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«1. INTRODUCTION It is a basic need of athletes to participate in a relatively safe environment. The responsibility to provide a safe environment ...»

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Event Organizers, Announcers, Media and Spectators must keep this characteristic in mind when a competition environment is created. The athletes must be able to test his/her physical and psychological boundaries in an environment where injury risks are limited.

Factors such as age, gender, temperature, humidity, weather, visibility, pollution, competition surfaces, venues, fluid replacement, etc. must be taken in consideration when a programme of events is compiled.

10.4. Medical Team, Doping Team, First Aid Team During an athletics meeting, the Medical, Doping and First Aid Teams must be alerted and sensitized to the tendency of athletes to expand their physical and psychological boundaries during competition.

It is the responsibility of the Medical, Doping and First Aid Teams to advice Event Organisers of potential risk factors and influences that age, gender, temperature, humidity, weather, visibility, pollution, competition surfaces, venues, fluid replacement, food/fluids/supplement intake, etc. has on the safety and well been of the athlete.

11. CONCLUSION An event where athletes will attempt to perform at levels beyond normal physical and psychological boundaries will attract large groups of people to the City or Town where the event is hosted. The increased volume of people brings about additional strains to, the social and infra-structural services of the local community as well as the visitors attending the event.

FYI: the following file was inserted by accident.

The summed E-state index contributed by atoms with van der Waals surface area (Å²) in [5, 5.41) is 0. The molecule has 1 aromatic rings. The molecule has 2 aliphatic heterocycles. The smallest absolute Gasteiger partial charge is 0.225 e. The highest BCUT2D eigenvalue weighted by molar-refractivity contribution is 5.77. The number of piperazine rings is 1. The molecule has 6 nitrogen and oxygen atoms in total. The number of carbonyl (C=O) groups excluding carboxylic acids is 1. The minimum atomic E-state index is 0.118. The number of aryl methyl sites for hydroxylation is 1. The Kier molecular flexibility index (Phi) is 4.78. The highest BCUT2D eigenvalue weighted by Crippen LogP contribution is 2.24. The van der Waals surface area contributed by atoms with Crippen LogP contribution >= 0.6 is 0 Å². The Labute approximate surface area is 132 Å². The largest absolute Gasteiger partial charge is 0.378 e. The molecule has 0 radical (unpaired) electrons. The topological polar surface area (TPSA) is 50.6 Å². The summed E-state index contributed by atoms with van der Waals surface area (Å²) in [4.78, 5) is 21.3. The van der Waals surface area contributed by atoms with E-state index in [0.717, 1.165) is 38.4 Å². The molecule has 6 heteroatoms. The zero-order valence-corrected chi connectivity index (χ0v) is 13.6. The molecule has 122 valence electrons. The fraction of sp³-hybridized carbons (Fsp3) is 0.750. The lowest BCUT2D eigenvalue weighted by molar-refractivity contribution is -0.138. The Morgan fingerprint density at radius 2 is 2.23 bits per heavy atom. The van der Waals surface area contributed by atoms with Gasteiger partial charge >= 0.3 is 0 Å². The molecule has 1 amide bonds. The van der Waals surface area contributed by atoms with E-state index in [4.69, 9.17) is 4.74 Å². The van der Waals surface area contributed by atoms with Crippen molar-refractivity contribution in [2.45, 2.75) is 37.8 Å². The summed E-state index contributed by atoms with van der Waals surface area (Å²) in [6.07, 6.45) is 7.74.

To provide a safe environment at an event where absolute excellence is the objective can not be left to Athletes, Coaches, Technical Official, Officials, Event Organizers, Spectators, Media, Medical Staff, etc.


To plan and manage the expected strains on the local community and its infrastructure as a result of the event, a Joint Organizing Committee must be compiled to prevent or manage any form of disaster related to the event.

A Joint Organizing Committee (JOC) will ensure a disaster free environment in which the event can take place. The JOC will consist of the local Police Services, Traffic Department, Fire Department Representative, Security Services Representative, Emergency Services and Marshals Representatives of the Event

The Joint Organizing Committee (JOC) will:

11.1. Identify the areas that will be effected as a result of the event

11.2. Identify the possible treats as a result of the event taking place.

11.3. Define a operational plan

11.4. Implement a zero tolerance approach for the duration of the event.

11.5. Identify the policy in the cases where force must be used.

11.6. Prepare an execution plan

11.7. Identify reporting times and methods

11.8. Identify communication methods

11.9. Define the administration and control system related to any actions taken.

11.10. Compile a list of contact details of all members serving on the JOC.

The Members of the JOC must be citizens from the local community for logistical reasons. Jointly, the JOC must compile a Disaster Management Plan. Each member on the JOC has a specific function in the Disaster management Plan.

The Disaster Management Plan must be implemented and controlled from a Command Centre. The Command Centre must be close to where the main event will take place. The Command Centre must be fully operational at least 3 hours before the start of the event and can only close down once all Members of the JOC reported back to the Convenor of the JOC after the event.


1 ASA Domestic Rule Book, Athletics South Africa, Athle tics Ho use, P O Box 2712, Houghton, 2041 2 Assistant Club Coach Award – Coaching Theory Manual, BAF, 225A Bristol RD, Birmingham, B5 7 UB 3 IAAF Rule Book, IAAF 17,rue Princesse Florestine, B.P. 459, MC 98007, Monaco Cedex 4 Planning and Organisation of a major International Athletics Competition, IAAF 17,rue Princesse Florestine, B.P. 459, MC 98007, Monaco Cedex

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